In recent weeks, players have taken aim at the culture within both the Iowa and Oklahoma State football programs. In Iowa City, players voiced complaints about the way strength coach Chris Doyle treated them and coach Kirk Ferentz wanted them to present themselves. Oklahoma State coach Mike Gundy was thrust into hot water this week after a picture surfaced of him wearing an OAN (One America News) shirt. His star running back, Chuba Hubbard, called it insensitive in a tweet, then former Black players came forward to levy accusations that the program attempted to whitewash them.
At Iowa, Ferentz’s no social media rule became heavily criticized. An attempt at a buttoned-up program, one that has long gone on without a public hitch, started to look more like toning down student-athletes’ blackness and less about uniformity.
With racial tensions high throughout the country in recent weeks following the death of George Floyd, college football programs are starting to grapple with issues of race as well. Iowa and Oklahoma State, the latest examples, might not be the last to come under an intensely-hot magnifying glass.
Nebraska head coach Scott Frost was asked Tuesday during a Zoom call with reporters if, to his knowledge, he or anyone on the coaching staff has used a racial slur directed at a player.
“I would be shocked to hear that any of our coaches have ever done anything like that,” Frost responded. “I haven’t been involved in every conversation that’s happened in this building or other buildings we’ve been in, but that’s not the type of men that I know that work here.”
Frost added that every night during fall camp, his coaching staff hosts team-building exercises that often feature outside speakers coming in to address the team on issues related to race, language and treatment of women.
“And every fall camp, we’re going to have one of them for sure about language in regards to that,” Frost said. “I think we try to educate the kids on what language they should use and what language they shouldn’t use and some of those words are not welcome in our program, from anybody.”
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At Nebraska, and at Central Florida, Frost has yet to implement any kind of restriction on his players’ use of social media.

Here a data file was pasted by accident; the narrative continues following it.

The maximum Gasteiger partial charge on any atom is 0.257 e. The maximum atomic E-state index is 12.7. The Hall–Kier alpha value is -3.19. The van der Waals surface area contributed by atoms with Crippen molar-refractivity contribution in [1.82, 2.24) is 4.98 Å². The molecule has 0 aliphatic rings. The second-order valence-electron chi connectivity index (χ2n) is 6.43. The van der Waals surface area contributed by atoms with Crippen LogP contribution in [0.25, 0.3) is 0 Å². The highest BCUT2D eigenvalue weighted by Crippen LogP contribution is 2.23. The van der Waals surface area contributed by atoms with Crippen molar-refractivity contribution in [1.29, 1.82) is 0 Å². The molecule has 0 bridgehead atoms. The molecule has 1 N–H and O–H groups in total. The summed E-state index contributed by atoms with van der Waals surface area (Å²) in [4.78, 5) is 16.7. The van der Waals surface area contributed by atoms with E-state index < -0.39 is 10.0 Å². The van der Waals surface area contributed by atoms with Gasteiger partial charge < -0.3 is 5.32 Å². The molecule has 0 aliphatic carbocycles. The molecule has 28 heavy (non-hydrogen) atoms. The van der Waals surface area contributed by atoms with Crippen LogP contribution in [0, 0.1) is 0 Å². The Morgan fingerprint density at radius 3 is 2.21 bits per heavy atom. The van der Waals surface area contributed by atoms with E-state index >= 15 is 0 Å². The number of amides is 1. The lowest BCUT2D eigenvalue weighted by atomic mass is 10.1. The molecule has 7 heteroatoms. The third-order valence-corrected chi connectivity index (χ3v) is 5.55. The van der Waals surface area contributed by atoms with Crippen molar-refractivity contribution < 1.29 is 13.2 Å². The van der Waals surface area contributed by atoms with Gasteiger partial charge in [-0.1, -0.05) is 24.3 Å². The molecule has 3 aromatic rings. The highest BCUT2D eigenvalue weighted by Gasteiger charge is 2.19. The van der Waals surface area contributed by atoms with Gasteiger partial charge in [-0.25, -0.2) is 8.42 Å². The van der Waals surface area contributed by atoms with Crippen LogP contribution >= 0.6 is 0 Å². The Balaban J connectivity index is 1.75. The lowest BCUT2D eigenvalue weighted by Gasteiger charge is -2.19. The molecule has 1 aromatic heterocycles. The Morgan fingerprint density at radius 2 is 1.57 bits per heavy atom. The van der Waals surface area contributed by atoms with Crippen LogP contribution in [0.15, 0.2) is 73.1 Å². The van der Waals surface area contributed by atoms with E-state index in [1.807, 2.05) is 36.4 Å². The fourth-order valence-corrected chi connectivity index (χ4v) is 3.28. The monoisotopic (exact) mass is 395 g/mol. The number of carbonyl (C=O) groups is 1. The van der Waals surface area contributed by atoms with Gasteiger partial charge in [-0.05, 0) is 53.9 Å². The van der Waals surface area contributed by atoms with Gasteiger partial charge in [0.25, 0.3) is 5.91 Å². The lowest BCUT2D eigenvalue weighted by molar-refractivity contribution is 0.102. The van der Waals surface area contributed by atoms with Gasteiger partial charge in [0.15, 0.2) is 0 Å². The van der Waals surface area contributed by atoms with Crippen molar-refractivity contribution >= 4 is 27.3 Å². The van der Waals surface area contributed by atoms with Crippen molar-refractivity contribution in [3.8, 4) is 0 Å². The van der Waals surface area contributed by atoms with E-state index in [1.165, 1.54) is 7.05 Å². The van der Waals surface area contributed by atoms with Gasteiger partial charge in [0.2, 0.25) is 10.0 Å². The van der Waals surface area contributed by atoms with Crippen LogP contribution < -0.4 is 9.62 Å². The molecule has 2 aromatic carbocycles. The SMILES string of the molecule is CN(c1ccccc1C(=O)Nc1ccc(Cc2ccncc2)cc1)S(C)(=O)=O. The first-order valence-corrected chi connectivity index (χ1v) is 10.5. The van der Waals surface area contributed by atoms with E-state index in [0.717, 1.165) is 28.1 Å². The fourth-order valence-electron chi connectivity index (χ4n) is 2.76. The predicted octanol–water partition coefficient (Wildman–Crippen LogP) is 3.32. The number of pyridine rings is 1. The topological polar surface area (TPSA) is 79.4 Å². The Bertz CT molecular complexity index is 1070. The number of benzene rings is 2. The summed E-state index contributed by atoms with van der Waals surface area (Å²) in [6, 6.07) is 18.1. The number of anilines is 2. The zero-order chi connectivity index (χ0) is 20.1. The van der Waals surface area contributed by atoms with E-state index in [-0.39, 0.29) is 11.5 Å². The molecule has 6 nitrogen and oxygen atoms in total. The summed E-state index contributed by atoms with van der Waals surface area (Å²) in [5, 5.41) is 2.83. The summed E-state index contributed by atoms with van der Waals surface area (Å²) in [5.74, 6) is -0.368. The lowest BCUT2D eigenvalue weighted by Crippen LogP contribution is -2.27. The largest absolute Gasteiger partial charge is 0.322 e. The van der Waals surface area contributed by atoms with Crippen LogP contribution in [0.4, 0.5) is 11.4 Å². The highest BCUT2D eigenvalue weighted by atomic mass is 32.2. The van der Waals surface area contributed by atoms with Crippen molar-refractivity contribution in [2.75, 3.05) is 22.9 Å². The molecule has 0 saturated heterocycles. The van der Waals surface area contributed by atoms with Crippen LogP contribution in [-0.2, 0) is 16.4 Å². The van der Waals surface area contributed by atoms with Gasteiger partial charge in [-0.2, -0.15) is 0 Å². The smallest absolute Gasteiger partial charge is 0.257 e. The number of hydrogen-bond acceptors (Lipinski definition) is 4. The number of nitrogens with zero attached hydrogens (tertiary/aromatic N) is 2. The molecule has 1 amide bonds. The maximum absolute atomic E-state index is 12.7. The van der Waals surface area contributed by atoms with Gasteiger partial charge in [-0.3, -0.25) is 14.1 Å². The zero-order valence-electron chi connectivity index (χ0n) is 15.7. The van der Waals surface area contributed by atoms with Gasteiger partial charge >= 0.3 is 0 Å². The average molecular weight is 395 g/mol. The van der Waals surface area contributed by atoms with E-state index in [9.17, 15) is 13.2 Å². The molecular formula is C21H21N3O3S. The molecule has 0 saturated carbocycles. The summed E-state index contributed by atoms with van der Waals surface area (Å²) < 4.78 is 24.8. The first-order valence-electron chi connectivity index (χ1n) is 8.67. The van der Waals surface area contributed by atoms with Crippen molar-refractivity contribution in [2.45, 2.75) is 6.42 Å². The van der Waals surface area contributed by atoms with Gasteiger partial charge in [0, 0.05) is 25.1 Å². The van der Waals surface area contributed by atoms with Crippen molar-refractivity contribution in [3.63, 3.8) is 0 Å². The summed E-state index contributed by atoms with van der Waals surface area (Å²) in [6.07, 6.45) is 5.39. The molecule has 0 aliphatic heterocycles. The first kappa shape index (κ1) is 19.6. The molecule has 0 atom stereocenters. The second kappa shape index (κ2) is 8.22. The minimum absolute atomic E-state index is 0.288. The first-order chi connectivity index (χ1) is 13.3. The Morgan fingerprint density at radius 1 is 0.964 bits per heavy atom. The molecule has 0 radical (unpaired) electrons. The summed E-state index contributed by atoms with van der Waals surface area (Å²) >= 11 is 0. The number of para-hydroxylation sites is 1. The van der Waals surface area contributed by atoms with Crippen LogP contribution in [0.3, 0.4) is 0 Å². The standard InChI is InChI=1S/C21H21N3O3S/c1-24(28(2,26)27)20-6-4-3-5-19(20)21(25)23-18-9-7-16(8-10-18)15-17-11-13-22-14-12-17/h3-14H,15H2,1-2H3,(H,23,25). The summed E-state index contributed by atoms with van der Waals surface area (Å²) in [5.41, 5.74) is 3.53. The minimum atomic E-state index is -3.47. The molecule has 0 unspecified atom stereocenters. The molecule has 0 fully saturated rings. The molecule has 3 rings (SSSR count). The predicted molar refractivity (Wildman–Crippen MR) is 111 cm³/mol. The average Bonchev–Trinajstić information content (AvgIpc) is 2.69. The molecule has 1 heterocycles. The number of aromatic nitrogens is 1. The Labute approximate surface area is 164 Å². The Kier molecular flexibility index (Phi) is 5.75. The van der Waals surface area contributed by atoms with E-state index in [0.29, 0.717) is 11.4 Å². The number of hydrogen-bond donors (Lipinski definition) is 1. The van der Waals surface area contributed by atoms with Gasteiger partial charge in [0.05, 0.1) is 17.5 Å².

“We’ve always been on the right side of this in letting our players have their own voice,” he said. “All I want to do is try to educate our guys to use their voice in the right way, and that doesn’t mean telling them what to say, that just means to help them understand that social media is a valuable thing because you can spread information but it can also be dangerous. I just want our kids to understand that how they portray themselves on that is, we call it, their “resume to the world” and to be smart about what they’re putting on those things. But we’ve never tried to stifle our kids’ voices. I want them to have the outlet to voice their opinions and say what they think. We’ll always encourage that kind of free thinking and free speech in our program.”
In recent weeks, Frost says he’s had individual conversations with players on his team to see how they’re doing and talk about what’s going on. Following Floyd’s death, Black Americans have taken to the streets to protest racial injustice in the country, and Nebraska has had several former and current players participate in peaceful gatherings near campus.
There hasn’t been a team meeting yet, as NU is still limited on gathering size by the COVID-19 pandemic, but Nebraska has had conversations behind the scenes involving players, coaches, and other members of the athletic department.
“I think it’s given us all an opportunity to examine some of the things that we thought we knew but might be naive to,” Frost said. “Anytime something like this happens and there’s strong feelings throughout the country and something despicable like that happens, I think it gives everybody a time to reflect. My biggest priority is to make sure our players are all treated equally, that our players all feel safe in this building, that we’re a team that treats everybody the same regardless of where they come from or what they look like.
“It has made me feel good about the environment we have here talking to some of our players.”
Frost went on to say he thinks a football locker room is somewhat insulated from social issues that would otherwise face people outside their walls.
“I said this maybe one other time, but I think sometimes football players can be shielded from some of the issues that other people have because within these walls it’s real easy to just be teammates,” he said. “I am proud of the fact that, talking to a lot of our guys, they don’t feel—none of our players feel—discriminated against or feel like those issues exist in the building. I shouldn’t say none. The ones I’ve talked to have all given me really positive answers on that. But, they say there’s no atheists in foxholes. I think it’s hard to have some of those issues on a football team. A football team gives you an environment for people of all different races and backgrounds to come together and learn about each other and see the good in one another and work together.
“Football teams honestly are kind of an example I think a lot of other people could follow. And we need to be an example because of our influence here at Nebraska Football, and we’ll try to be, but the best way I know how to do that is to continue to try to provide an environment within these walls where everybody feels safe and equal.”
Derek is a newbie on the Hail Varsity staff covering Husker athletics. In college, he was best known as ‘that guy from Twitter.’ He has covered a Sugar Bowl, a tennis national championship and almost everything in between (except an NCAA men’s basketball tournament game… *tears*). In his spare time, he can be found arguing with literally anyone about sports.